In our analysis on the hearing of the matter of Black Sash Trust v Minister of Social Development and Others, we cautioned that private entities would be well-advised to seek guidance and advice regarding the obligations they intend to undertake in terms of public sector tenders. On Friday, 17 March 2017 the Constitutional Court (Court) delivered judgment in the case and illustrated how far a private company’s obligations may reach when acting as an organ of state and performing constitutional obligations.

The Court was asked to make an order to ensure that the South African Social Assistance Agency (SASSA) complies with its constitutional obligation to provide social assistance to the beneficiaries of social grants. In its judgment, the Court found that the constitutional obligations on SASSA and Cash Paymaster Services (Pty) Ltd (CPS) do not terminate together with the current contract for the payment of social grants to beneficiaries on 31 March 2017.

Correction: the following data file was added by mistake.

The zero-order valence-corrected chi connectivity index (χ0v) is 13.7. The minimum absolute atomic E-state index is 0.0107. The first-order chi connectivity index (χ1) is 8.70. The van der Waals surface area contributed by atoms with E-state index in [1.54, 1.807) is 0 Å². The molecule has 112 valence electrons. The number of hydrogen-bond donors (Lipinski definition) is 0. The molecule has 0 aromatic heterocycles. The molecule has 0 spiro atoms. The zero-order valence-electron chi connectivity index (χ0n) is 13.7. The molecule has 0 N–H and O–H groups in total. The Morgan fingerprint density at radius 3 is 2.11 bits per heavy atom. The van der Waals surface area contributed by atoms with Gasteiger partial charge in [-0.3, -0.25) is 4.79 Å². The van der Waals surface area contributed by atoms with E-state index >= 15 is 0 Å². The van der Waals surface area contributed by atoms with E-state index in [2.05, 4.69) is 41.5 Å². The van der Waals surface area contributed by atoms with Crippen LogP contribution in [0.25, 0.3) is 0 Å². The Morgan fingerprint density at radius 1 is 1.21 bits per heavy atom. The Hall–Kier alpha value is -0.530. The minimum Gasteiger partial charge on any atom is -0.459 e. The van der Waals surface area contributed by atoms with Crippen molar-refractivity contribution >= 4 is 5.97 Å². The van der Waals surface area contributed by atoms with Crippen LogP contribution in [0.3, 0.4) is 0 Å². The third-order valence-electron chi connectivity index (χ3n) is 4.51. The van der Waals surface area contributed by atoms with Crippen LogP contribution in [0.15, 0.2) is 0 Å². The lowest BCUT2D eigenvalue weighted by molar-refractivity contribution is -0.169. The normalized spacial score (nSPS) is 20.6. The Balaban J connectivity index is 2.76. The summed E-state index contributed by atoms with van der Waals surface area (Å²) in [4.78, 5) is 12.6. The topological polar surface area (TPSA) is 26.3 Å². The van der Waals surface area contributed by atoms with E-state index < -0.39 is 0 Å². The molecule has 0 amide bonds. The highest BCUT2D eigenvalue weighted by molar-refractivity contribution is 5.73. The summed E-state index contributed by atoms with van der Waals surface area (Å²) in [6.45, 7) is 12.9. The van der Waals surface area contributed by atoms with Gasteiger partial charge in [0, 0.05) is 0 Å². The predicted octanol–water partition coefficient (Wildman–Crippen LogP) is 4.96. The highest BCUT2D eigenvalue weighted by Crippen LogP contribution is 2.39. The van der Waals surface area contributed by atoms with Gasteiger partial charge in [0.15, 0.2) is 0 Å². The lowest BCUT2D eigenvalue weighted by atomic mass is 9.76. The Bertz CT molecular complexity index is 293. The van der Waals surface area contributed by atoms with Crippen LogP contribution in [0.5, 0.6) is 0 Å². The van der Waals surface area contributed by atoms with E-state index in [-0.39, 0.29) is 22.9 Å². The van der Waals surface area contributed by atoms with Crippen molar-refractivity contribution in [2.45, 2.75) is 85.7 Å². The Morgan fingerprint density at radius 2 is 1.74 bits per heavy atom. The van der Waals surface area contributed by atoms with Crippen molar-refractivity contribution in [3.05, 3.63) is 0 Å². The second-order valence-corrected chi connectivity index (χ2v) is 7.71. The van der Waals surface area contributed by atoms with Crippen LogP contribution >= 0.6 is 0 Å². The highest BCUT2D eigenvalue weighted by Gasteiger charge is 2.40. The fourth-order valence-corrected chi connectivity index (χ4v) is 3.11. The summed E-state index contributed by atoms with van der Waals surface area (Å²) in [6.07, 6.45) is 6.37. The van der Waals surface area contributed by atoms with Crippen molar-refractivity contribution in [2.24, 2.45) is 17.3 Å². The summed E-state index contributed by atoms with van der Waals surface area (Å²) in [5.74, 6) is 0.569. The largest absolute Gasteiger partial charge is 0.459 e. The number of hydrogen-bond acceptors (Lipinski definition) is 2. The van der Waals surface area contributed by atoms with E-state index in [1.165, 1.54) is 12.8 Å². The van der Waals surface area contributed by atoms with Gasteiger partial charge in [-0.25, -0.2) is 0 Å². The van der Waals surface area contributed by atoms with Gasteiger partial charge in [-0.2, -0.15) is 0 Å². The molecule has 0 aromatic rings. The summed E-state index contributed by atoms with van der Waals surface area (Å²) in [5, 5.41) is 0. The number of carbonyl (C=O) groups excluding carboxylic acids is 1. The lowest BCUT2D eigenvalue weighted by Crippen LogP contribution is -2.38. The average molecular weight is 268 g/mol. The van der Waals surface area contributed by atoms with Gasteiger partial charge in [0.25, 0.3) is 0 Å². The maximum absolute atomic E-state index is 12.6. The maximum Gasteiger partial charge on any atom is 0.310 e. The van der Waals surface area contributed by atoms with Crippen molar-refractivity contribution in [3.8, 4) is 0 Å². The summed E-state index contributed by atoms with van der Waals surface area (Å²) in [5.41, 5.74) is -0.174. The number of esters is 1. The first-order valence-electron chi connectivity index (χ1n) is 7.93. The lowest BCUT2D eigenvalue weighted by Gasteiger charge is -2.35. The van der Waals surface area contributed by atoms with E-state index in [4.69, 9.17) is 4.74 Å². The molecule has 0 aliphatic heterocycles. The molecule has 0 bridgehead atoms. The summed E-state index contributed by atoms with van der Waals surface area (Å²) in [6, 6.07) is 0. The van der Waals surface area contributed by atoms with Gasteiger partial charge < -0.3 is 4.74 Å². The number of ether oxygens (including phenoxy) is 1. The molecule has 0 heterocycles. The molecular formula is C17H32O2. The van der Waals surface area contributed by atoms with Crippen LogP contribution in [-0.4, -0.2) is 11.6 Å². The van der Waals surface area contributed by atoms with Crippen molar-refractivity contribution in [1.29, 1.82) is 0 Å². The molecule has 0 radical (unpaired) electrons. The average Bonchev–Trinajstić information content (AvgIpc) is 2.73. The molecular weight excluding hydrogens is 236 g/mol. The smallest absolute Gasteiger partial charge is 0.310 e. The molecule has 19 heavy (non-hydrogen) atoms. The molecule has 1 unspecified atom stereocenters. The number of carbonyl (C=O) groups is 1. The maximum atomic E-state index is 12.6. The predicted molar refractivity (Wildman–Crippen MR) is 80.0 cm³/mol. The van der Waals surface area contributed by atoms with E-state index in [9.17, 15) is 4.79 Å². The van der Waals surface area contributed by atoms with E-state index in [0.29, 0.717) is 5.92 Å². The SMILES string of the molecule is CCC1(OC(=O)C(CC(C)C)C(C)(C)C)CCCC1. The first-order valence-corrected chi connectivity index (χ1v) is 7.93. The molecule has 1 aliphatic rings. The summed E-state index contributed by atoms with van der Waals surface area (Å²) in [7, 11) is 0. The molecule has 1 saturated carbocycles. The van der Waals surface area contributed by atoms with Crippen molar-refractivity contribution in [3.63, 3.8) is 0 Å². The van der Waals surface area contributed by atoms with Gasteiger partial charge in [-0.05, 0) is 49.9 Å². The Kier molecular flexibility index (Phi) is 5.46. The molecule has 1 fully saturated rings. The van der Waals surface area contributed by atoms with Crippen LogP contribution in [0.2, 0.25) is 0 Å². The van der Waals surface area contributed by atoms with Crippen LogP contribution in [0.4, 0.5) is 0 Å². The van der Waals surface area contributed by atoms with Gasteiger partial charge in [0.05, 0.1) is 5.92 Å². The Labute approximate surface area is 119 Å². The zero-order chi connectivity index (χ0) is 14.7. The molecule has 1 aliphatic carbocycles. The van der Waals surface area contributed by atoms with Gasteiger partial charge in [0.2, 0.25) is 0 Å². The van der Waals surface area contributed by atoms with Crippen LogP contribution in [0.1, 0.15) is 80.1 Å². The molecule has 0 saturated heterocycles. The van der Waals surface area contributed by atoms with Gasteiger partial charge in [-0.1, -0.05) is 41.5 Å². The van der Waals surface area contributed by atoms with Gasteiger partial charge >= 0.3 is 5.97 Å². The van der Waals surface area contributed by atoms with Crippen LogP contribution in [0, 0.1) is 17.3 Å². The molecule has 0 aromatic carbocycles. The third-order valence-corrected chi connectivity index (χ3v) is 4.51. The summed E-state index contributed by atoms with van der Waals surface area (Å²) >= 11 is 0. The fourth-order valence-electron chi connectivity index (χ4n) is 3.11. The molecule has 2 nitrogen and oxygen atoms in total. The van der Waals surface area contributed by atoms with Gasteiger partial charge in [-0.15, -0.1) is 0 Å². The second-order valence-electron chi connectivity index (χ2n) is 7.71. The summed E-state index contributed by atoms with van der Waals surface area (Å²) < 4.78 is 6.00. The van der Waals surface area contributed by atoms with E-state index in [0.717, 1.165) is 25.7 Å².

The threatened breach of the right to social security of the beneficiaries engages the Court’s remedial power to make a just and equitable order under s172(1)(b) of the Constitution. In exercising this power to protect the right, the Court extended the validity of the extant contract between SASSA and CPS for a further 12 months on the same commercial terms.

The extension of the contract is a significant finding for private sector companies tendering for public sector work. It shows that where a company assumes constitutional powers and obligations, the Court may step into the commercial arrangement and order fulfilment of those obligations, notwithstanding the company’s commercial interests. More specifically, the company will be liable for costs for which it may not have budgeted and, as is the case here, there may be no certainty regarding price escalation.

In its order, the Court made provision for CPS to approach Treasury to renegotiate the financial terms of the contract. In retaining its supervisory jurisdiction, Treasury must report its recommendations to the Court for approval. Ultimately though, the price escalation lies in the hands of the Court. This is not an ideal commercial arrangement for private companies in this position.